I now wish to say a few words with respect to the amendment to the amendment moved by the hon. member for Rosetown-Biggar (Mr. Coldwell) which urges that at this session of parliament a measure be introduced to provide for national health insurance. In listening to the speeches and the references to this matter I have found that there is very little opposition in the house to such a program. There has been a little double talk but as far as I have been able to see there is no general opposition. I believe there was one speaker who opposed national health insurance. Today it is something that is accepted in every civilized country as an essential part of their social security legislation. Some members said they were going to vote against the C.C.F. amendment because it proposed state medicine.

Really, I don't know what state medicine is. No one has told me during this debate, but, if they have read that into the amendment, they have read a great deal more into

462 HOUSE OF

The Address-Mr. Maclnnis 'the amendment than is in it. After ail, what does the amendment do? It does not outline any system of health insurance. It asks this government at this session to introduce a measure for national health insurance. What that measure would be would depend on the kind of legislation this government would introduce.

May I just say in passing that I have been in this house for some considerable time and, looking at these matters objectively, I am sure that this group would give its support to any measure-no matter what we considered or thought of it ourselves, and whether we thought it was what we would do or not, but we would support any measure that we considered to be in the interests of the people of Canada. We would consider it on its merits and we would not boggle at whether there was this in it or that in it if we felt it would serve the people of this country. Those who say that they are opposed to the amendment because the C.C.F. wants state medicine are just talking through their hats.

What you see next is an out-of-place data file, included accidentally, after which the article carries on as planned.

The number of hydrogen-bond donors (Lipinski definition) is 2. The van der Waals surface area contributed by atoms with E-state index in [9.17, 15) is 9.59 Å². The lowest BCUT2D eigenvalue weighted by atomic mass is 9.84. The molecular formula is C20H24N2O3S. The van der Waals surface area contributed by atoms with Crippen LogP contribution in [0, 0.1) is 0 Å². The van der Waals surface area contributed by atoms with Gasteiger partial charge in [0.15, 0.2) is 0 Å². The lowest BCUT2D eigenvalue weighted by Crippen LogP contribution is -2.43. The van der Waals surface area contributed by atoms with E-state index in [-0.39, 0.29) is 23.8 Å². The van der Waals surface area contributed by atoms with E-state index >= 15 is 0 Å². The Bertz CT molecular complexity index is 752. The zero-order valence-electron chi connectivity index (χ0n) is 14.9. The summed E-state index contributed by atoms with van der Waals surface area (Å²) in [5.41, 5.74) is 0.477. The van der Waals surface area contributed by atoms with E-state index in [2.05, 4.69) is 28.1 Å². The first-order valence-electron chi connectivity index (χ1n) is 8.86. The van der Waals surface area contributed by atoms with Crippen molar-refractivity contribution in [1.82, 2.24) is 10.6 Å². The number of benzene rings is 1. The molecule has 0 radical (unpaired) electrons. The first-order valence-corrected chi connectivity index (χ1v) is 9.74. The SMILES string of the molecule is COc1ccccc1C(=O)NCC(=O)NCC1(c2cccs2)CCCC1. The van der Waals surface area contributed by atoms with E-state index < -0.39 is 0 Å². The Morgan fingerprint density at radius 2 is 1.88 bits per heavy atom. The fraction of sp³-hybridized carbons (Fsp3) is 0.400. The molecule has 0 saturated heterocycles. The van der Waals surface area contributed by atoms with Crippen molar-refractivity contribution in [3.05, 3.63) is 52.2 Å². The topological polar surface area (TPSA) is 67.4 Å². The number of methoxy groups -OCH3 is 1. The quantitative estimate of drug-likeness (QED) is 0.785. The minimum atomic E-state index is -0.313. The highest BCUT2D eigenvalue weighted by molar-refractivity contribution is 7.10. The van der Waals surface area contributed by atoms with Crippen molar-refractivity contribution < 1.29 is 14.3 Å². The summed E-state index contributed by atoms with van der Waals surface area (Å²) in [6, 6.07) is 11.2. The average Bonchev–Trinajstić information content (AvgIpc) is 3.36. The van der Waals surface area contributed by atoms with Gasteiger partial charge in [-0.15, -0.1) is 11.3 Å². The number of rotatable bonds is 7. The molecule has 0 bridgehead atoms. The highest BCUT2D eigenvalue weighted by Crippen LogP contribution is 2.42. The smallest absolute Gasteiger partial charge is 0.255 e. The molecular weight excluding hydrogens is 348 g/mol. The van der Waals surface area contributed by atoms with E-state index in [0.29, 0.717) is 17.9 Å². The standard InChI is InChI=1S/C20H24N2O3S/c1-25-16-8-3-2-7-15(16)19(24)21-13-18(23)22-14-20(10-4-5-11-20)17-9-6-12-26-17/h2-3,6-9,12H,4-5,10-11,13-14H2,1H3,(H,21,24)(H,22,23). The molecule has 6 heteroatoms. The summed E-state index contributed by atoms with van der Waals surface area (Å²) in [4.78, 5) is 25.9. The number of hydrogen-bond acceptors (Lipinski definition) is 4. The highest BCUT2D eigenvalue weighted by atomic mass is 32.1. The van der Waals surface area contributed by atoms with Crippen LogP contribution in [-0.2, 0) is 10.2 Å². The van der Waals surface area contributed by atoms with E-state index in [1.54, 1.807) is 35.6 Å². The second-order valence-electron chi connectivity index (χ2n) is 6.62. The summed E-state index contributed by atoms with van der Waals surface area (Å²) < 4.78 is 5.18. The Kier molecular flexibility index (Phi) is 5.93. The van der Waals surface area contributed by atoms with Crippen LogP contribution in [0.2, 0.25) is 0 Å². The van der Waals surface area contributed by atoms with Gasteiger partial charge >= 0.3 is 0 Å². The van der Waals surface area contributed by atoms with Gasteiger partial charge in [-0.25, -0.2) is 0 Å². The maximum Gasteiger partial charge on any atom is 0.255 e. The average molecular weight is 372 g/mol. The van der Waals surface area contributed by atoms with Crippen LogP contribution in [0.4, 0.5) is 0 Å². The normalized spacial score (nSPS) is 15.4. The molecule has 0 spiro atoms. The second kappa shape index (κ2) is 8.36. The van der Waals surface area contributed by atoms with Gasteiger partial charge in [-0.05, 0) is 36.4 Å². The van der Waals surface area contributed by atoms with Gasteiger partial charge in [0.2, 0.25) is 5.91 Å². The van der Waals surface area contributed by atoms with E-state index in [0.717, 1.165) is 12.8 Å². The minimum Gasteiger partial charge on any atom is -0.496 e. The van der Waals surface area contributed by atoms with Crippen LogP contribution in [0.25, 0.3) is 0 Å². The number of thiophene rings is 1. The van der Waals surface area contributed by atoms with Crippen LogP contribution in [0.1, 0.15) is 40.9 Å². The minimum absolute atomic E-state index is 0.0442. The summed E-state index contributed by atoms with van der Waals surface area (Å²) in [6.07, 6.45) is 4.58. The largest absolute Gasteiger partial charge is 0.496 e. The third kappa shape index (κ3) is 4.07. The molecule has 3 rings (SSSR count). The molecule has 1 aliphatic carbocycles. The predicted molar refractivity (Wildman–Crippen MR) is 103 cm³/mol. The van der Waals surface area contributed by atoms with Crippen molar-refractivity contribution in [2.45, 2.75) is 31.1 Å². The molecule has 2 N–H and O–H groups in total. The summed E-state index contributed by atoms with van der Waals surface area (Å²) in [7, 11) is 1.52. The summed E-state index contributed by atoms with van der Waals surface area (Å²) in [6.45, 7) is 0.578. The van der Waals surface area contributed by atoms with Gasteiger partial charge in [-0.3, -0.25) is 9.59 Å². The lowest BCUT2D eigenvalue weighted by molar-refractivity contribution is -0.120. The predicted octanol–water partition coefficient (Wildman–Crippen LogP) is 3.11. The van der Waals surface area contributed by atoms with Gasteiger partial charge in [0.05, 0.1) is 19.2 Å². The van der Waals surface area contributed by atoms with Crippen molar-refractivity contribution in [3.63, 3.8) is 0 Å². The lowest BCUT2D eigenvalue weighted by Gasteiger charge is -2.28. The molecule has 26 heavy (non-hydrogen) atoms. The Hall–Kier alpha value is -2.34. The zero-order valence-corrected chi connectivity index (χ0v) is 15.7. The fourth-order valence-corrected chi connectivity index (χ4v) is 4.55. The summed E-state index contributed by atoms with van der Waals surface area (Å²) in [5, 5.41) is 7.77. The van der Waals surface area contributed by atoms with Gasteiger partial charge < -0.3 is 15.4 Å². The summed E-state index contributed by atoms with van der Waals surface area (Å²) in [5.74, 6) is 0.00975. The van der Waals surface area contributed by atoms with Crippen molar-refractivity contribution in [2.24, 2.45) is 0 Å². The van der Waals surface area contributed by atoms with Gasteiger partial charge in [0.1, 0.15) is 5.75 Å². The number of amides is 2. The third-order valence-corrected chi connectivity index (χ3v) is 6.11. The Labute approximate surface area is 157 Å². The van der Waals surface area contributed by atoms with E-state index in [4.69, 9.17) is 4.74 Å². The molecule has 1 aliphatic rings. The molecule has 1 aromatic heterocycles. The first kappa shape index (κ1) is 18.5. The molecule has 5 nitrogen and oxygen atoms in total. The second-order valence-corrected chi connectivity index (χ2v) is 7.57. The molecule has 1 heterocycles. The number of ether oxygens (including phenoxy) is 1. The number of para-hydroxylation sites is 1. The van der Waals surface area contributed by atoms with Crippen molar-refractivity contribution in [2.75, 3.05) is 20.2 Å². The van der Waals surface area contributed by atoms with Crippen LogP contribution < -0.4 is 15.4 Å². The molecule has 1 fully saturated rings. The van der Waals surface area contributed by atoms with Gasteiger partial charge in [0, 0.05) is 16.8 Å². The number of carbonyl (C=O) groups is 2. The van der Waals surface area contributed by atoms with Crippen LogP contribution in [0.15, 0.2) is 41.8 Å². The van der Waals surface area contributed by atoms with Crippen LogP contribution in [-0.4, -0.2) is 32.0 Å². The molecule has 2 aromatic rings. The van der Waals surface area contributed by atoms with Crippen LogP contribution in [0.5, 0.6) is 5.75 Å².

The hon. member for Lanark (Mr. Blair)- and I may say here that there is no man in this house for whom I have greater respect- got himself all balled up over this question, largely, in my opinion, because the hon. gentleman is himself in favour of national health insurance, though he is not quite sure that the party to which he belongs is in favour of national health insurance. In the course of his speech, the written and the oral one, he lias made two or three proposals and concludes by saying that he is opposed to the C.C.F. amendment and is going to vote against it because it is state medicine. I just suggest to him that whether it is his party or the party now in power that brings in a national health insurance measure-as I said before, whether it completely agrees with what we have in mind or not-if it will serve the people of Canada we will support it.

By the way. the member for Vancouver South (Mr. Laing) said that he too was opposed to state medicine and I noticed that when he said that he looked towards this group. I think that what differentiates so-called state medicine from ordinary health insurance, or what my friends would consider satisfactory health insurance, is the question of whether doctors are on salary or on a fee-for-service basis.